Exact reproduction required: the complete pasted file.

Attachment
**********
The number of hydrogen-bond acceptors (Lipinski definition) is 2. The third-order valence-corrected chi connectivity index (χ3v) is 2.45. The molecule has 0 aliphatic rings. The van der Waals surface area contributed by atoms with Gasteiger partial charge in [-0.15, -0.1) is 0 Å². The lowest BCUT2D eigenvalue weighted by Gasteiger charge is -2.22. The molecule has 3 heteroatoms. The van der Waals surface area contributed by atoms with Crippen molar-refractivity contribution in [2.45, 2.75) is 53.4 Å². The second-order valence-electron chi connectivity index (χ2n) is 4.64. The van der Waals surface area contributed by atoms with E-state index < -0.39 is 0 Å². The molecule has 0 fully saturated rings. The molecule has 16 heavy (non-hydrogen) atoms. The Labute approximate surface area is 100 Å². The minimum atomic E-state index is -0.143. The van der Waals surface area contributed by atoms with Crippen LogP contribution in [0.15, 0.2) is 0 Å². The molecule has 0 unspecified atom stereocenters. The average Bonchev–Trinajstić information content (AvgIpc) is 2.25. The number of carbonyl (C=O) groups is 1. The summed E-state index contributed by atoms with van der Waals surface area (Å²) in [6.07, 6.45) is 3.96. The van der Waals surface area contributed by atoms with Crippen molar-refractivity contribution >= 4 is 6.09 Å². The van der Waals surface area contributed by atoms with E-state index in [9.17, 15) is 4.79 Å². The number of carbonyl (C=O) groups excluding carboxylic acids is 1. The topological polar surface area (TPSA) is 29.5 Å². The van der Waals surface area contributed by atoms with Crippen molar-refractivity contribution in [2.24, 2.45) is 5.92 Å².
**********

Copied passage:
The number of hydrogen-bond acceptors (Lipinski definition) is 2. The third-order valence-corrected chi connectivity index (χ3v) is 2.45. The molecule has 0 aliphatic rings. The van der Waals surface area contributed by atoms with Gasteiger partial charge in [-0.15, -0.1) is 0 Å². The lowest BCUT2D eigenvalue weighted by Gasteiger charge is -2.22. The molecule has 3 heteroatoms. The van der Waals surface area contributed by atoms with Crippen molar-refractivity contribution in [2.45, 2.75) is 53.4 Å². The second-order valence-electron chi connectivity index (χ2n) is 4.64. The van der Waals surface area contributed by atoms with E-state index < -0.39 is 0 Å². The molecule has 0 fully saturated rings. The molecule has 16 heavy (non-hydrogen) atoms. The Labute approximate surface area is 100 Å². The minimum atomic E-state index is -0.143. The van der Waals surface area contributed by atoms with Crippen LogP contribution in [0.15, 0.2) is 0 Å². The molecule has 0 unspecified atom stereocenters. The average Bonchev–Trinajstić information content (AvgIpc) is 2.25. The number of carbonyl (C=O) groups is 1. The summed E-state index contributed by atoms with van der Waals surface area (Å²) in [6.07, 6.45) is 3.96. The van der Waals surface area contributed by atoms with Crippen molar-refractivity contribution >= 4 is 6.09 Å². The van der Waals surface area contributed by atoms with E-state index in [9.17, 15) is 4.79 Å². The number of carbonyl (C=O) groups excluding carboxylic acids is 1. The topological polar surface area (TPSA) is 29.5 Å². The van der Waals surface area contributed by atoms with Crippen molar-refractivity contribution in [2.24, 2.45) is 5.92 Å².